Michael Evans Refutes AAFA Accusations

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Michael Evans Refutes AAFA Accusations

This week the American Apparel and Footwear Association (AAFA) and 17 organizations filed a complaint with the U.S. Trade Representative’s office over counterfeits sold on Alibaba’s online platforms, urging the agency to step up its scrutiny of the Chinese e-commerce giant and relist it on a counterfeit watch list as a “notorious market.” Here is the response from Alibaba President Michael Evans.

We find it necessary to set the record straight in the face of uninformed and misleading accusations, which do little to advance the common cause of fighting counterfeits.

The American Apparel and Footwear Association has been quick to paint Alibaba as a bad actor for listings of counterfeit goods on its e-commerce platforms. But in doing so, it ignores virtually all of the relevant facts as to the enormous resources Alibaba has committed to combating counterfeiting, as well as the continually expanding and ever-more-effective programs it has developed as a part of those efforts.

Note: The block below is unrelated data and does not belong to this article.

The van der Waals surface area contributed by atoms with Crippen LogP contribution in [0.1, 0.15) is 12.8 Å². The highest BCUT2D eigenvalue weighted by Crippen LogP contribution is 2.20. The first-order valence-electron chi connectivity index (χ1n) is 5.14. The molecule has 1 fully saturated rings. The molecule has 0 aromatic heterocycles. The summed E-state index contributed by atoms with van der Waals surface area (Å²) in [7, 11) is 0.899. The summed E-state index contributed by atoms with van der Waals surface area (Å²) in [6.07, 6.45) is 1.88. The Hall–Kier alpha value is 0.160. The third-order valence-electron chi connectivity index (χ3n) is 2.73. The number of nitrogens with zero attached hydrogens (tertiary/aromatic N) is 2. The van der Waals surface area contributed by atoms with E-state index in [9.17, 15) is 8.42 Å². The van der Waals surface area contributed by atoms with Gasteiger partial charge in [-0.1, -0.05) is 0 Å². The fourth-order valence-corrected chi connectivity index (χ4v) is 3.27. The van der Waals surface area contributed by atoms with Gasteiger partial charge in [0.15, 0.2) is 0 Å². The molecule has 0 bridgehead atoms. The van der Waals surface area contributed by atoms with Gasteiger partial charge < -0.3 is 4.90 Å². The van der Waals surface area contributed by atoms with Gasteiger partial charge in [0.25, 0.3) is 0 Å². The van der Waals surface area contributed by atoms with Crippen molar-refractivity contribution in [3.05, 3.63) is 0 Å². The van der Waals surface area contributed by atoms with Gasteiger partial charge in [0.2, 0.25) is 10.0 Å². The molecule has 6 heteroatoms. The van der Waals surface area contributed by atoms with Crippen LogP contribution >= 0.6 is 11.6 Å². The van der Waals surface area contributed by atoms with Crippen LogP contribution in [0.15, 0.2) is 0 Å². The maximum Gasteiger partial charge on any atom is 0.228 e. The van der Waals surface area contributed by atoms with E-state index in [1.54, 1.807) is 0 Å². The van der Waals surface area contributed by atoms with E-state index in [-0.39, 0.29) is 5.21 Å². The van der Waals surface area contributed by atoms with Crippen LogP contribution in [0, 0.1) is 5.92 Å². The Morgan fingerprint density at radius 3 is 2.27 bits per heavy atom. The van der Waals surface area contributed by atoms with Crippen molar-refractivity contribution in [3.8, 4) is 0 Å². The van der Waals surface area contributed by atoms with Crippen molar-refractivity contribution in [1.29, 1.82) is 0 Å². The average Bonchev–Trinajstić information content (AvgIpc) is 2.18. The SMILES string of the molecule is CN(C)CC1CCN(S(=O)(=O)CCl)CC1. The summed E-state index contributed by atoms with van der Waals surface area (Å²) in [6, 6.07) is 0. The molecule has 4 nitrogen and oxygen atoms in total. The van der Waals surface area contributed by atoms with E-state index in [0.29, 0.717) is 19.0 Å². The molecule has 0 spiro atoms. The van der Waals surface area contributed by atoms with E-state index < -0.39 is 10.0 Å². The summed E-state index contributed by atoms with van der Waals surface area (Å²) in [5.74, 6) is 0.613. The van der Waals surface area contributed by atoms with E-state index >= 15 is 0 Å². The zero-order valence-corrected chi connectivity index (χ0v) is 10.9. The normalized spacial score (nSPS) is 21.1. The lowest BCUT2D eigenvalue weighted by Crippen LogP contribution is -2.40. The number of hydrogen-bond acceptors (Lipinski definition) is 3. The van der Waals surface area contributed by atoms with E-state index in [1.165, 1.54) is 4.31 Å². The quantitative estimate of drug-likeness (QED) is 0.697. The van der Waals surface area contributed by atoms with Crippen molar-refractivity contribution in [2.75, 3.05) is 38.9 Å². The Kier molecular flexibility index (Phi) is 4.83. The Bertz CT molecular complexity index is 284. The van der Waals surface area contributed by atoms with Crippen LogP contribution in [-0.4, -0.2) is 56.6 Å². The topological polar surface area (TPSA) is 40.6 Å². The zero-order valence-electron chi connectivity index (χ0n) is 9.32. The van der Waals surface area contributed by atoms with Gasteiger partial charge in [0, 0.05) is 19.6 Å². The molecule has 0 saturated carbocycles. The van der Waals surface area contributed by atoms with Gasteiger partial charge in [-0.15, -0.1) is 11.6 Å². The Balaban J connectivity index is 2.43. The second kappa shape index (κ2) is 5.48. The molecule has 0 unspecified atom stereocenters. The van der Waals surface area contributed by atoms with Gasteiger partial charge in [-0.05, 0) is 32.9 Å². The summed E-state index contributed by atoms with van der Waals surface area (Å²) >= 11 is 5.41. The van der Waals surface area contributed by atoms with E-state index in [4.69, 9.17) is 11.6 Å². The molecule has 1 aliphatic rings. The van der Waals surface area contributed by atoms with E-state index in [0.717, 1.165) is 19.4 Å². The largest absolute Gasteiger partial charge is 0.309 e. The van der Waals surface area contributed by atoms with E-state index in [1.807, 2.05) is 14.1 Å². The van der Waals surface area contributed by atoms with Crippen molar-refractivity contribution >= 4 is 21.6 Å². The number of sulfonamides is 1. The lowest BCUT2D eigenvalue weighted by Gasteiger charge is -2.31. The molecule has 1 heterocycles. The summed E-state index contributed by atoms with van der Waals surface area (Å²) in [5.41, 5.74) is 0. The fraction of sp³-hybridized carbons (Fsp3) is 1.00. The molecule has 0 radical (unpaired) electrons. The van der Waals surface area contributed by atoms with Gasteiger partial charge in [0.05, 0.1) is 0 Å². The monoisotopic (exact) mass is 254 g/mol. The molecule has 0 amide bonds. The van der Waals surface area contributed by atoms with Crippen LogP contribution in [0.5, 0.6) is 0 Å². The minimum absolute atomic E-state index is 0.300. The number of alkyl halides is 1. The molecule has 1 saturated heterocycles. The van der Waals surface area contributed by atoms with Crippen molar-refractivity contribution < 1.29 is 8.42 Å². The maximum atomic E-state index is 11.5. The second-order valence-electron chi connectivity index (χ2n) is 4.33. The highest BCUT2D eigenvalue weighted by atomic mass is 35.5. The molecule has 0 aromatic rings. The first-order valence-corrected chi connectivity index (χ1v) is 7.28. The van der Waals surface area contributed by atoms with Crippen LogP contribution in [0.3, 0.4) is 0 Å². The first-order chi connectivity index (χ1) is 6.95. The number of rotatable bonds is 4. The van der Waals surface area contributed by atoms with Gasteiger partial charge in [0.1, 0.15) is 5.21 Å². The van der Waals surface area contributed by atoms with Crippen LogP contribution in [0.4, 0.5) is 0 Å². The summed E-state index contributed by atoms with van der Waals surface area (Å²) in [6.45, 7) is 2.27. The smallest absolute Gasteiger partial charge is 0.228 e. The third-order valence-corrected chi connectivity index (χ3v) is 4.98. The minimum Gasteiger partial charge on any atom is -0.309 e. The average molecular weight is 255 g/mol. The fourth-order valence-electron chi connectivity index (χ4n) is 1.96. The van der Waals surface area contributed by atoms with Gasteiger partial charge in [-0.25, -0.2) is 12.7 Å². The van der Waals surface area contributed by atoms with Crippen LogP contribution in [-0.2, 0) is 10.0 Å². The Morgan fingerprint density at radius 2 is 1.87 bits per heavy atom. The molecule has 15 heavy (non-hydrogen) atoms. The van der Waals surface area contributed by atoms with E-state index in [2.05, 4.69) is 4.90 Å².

The persistence of some level of counterfeit listings on a platform the scale of Alibaba despiteour massive efforts is not evidence of insincerity, bad faith, a lack of adequate expenditure, or any of the other rash conclusions AAFA asks USTR to reach. It is, instead, a recognition that no set of procedures can entirely eradicate the presence of counterfeit products on marketplaces such as Alibaba’s. And no one marketplace can do it alone. The only way we stand a chance in this fight against counterfeiters is by working together. We believe we can accomplish far more by cooperating than by hurling accusations of bad faith that do nothing to move the process forward.

Alibaba’s platforms host more than 100,000 brands, which in and of itself is testament to the trust companies and consumers havein our marketplaces. We routinely collaborate with brands, associations and regulators to maintain the integrity of our platforms. We spend millions of dollars a year on advanced technology and human capital to fight counterfeiters online and the sources of counterfeit production offline, efforts we describe over 30 detailed pages in our recent USTR submission.